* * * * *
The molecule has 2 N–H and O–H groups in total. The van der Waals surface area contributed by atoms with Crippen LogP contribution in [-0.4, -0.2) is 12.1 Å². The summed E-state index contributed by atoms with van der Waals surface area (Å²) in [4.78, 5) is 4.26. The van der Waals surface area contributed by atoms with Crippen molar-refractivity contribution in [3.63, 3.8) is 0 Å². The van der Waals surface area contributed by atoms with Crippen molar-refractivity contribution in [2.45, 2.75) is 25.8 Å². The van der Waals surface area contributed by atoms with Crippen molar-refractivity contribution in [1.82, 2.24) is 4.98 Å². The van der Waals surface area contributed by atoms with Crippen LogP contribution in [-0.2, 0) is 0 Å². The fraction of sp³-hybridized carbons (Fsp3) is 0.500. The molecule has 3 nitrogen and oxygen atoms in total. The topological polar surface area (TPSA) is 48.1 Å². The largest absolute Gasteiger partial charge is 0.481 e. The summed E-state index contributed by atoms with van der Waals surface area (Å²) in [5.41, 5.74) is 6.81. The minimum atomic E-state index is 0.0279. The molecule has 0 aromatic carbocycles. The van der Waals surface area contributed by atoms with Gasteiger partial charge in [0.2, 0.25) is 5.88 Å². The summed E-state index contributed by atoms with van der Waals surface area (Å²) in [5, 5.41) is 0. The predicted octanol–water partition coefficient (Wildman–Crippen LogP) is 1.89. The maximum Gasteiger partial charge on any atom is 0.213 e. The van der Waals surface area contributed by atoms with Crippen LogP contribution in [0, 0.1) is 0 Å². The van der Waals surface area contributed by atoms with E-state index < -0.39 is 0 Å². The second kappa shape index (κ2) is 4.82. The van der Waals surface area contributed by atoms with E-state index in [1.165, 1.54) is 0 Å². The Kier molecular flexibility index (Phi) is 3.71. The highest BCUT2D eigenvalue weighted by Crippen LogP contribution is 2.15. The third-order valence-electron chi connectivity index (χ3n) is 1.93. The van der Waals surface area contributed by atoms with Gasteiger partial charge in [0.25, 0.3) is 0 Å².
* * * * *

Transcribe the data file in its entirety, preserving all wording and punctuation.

The molecule has 2 N–H and O–H groups in total. The van der Waals surface area contributed by atoms with Crippen LogP contribution in [-0.4, -0.2) is 12.1 Å². The summed E-state index contributed by atoms with van der Waals surface area (Å²) in [4.78, 5) is 4.26. The van der Waals surface area contributed by atoms with Crippen molar-refractivity contribution in [3.63, 3.8) is 0 Å². The van der Waals surface area contributed by atoms with Crippen molar-refractivity contribution in [2.45, 2.75) is 25.8 Å². The van der Waals surface area contributed by atoms with Crippen molar-refractivity contribution in [1.82, 2.24) is 4.98 Å². The van der Waals surface area contributed by atoms with Crippen LogP contribution in [-0.2, 0) is 0 Å². The fraction of sp³-hybridized carbons (Fsp3) is 0.500. The molecule has 3 nitrogen and oxygen atoms in total. The topological polar surface area (TPSA) is 48.1 Å². The largest absolute Gasteiger partial charge is 0.481 e. The summed E-state index contributed by atoms with van der Waals surface area (Å²) in [5.41, 5.74) is 6.81. The minimum atomic E-state index is 0.0279. The molecule has 0 aromatic carbocycles. The van der Waals surface area contributed by atoms with Gasteiger partial charge in [0.2, 0.25) is 5.88 Å². The summed E-state index contributed by atoms with van der Waals surface area (Å²) in [5, 5.41) is 0. The predicted octanol–water partition coefficient (Wildman–Crippen LogP) is 1.89. The maximum Gasteiger partial charge on any atom is 0.213 e. The van der Waals surface area contributed by atoms with Crippen LogP contribution in [0, 0.1) is 0 Å². The van der Waals surface area contributed by atoms with E-state index < -0.39 is 0 Å². The second kappa shape index (κ2) is 4.82. The van der Waals surface area contributed by atoms with E-state index in [1.165, 1.54) is 0 Å². The Kier molecular flexibility index (Phi) is 3.71. The highest BCUT2D eigenvalue weighted by Crippen LogP contribution is 2.15. The third-order valence-electron chi connectivity index (χ3n) is 1.93. The van der Waals surface area contributed by atoms with Gasteiger partial charge in [0.25, 0.3) is 0 Å².